In Search of Supernatural Power
A Personal Story
from the author of
Overcoming the Power of the Occult
It started with a Ouija board. My search for supernatural power began at the same age when many people first become entranced by the occult–I was almost a teenager. I assumed the Ouija board was just a game. I believed what I’d heard: that it worked by releasing hidden answers from my subconscious mind.
But one Sunday afternoon, my younger sister, Karen, and I got an answer that surprised us. Neither of us could have pulled it out of our youthful minds.
“What is the meaning of church?” we had asked the Ouija.
We expected it to reply, “A place of worship,” or perhaps, “God’s house.” Instead, the triangle-shaped pointer, with our fingers barely touching it, moved around the alphabet to spell P-E-O-P-L-E.
“You’re making up a false answer!” Karen and I accused each other. To settle the matter, we asked our father if the meaning of church could be “people.”
“Why do you ask?” he replied.
“The Ouija board said it was,” we told him.
“Well, it’s right,” he said. Then he explained how the Church is not a building of wood and stone, but everyone who worships God.
Now, this was exciting. This seemingly simple game could provide an accurate answer beyond our knowledge! Karen and I wanted more supernatural answers. We never once stopped to wonder where the answers came from. Playing with the Ouija was fun; that’s all that mattered to us.
Therefore, when the next opportunity came to learn more about the occult, I eagerly took it.
On my fourteenth birthday, a friend gave me a book on haunted houses. This opened a whole new world of mysteries. Hungry for more, I frequented the bookstore and library to devour everything I could find on ghosts and spirit communication.
My favorite author was “ghost hunter” Hans Holzer. His books taught me about another plane of existence, an afterlife that I’d never heard about in my Christian upbringing. He described it as a place between Heaven and Earth through which everyone passes after death. Some, he said, get stuck there and become the ghosts who haunt houses. Holzer had even photographed and tape-recorded a number of these ghosts.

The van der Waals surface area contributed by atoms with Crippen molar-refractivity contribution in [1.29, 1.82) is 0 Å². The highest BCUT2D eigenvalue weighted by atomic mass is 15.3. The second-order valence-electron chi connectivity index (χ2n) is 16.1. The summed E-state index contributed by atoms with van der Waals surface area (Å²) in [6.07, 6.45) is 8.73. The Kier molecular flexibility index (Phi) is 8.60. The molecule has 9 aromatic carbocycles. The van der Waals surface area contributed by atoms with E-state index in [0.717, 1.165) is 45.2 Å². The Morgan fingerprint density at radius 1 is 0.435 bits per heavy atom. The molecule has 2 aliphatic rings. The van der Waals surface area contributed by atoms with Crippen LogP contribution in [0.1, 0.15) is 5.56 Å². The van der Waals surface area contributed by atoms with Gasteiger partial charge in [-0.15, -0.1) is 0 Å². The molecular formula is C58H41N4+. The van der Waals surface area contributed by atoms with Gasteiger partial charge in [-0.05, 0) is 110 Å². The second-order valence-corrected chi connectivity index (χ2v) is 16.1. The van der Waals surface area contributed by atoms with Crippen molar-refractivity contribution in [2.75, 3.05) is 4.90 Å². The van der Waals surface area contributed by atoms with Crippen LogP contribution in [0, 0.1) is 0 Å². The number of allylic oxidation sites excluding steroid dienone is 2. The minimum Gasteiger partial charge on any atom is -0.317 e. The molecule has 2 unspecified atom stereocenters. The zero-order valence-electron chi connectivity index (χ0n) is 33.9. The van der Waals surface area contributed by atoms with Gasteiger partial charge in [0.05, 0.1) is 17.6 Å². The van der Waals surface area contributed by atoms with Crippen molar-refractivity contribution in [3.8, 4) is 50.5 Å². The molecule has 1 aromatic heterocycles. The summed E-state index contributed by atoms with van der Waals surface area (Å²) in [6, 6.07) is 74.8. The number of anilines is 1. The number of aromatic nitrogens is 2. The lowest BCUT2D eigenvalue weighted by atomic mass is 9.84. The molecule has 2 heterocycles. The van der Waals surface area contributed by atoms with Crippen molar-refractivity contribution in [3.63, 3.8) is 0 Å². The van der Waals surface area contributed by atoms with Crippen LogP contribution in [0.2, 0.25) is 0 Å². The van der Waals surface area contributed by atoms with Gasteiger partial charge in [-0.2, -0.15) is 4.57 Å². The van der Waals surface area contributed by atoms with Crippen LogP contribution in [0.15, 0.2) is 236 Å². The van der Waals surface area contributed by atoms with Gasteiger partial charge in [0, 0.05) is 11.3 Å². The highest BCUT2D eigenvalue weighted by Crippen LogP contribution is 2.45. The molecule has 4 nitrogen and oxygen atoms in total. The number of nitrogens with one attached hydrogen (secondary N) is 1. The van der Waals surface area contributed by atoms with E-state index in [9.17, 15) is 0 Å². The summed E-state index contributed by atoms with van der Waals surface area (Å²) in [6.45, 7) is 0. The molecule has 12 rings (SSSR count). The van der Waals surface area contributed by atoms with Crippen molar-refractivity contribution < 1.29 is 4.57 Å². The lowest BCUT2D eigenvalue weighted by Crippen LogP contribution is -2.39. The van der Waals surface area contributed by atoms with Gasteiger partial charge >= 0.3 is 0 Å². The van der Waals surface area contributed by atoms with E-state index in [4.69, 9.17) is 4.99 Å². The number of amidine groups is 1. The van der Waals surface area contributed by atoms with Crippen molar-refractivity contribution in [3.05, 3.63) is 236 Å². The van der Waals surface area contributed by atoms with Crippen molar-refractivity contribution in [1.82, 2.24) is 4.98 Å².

Two years later, I was to see and hear his proof of life-after-death at a lecture he gave at my high school. Meeting him in person helped to firm up my confidence in his ideas.
Meanwhile, I longed to experience the spiritual world myself. At the same time, my curiosity led me to books on related subjects. One of those was hypnotism.
An idea hit me: If I could hypnotize my sister, maybe I could put her into a mediumistic trance so she could channel a ghost. The opportunity came, one evening, when we were alone with a friend. We turned out the lights, lit a candle on the coffee table between us, and settled into our chairs.
At first we giggled, but then I began to lull the two of them into a hypnotic state using the words I’d memorized from a book. When they responded to a few suggestions, indicating they were deep in a trance, I told them to look with their inner eyes into the spiritual world.
“What do you see?” I asked.
“Someone’s here,” the friend mumbled.
“Who?” I leaned forward. “A spirit?”
She shook her head. “It’s gone now.”
After I brought Karen and our friend out of their trances, they both reported sensing a presence in the darkness they had entered.
“Could it have been a spirit?” I asked.
“Probably,” they replied.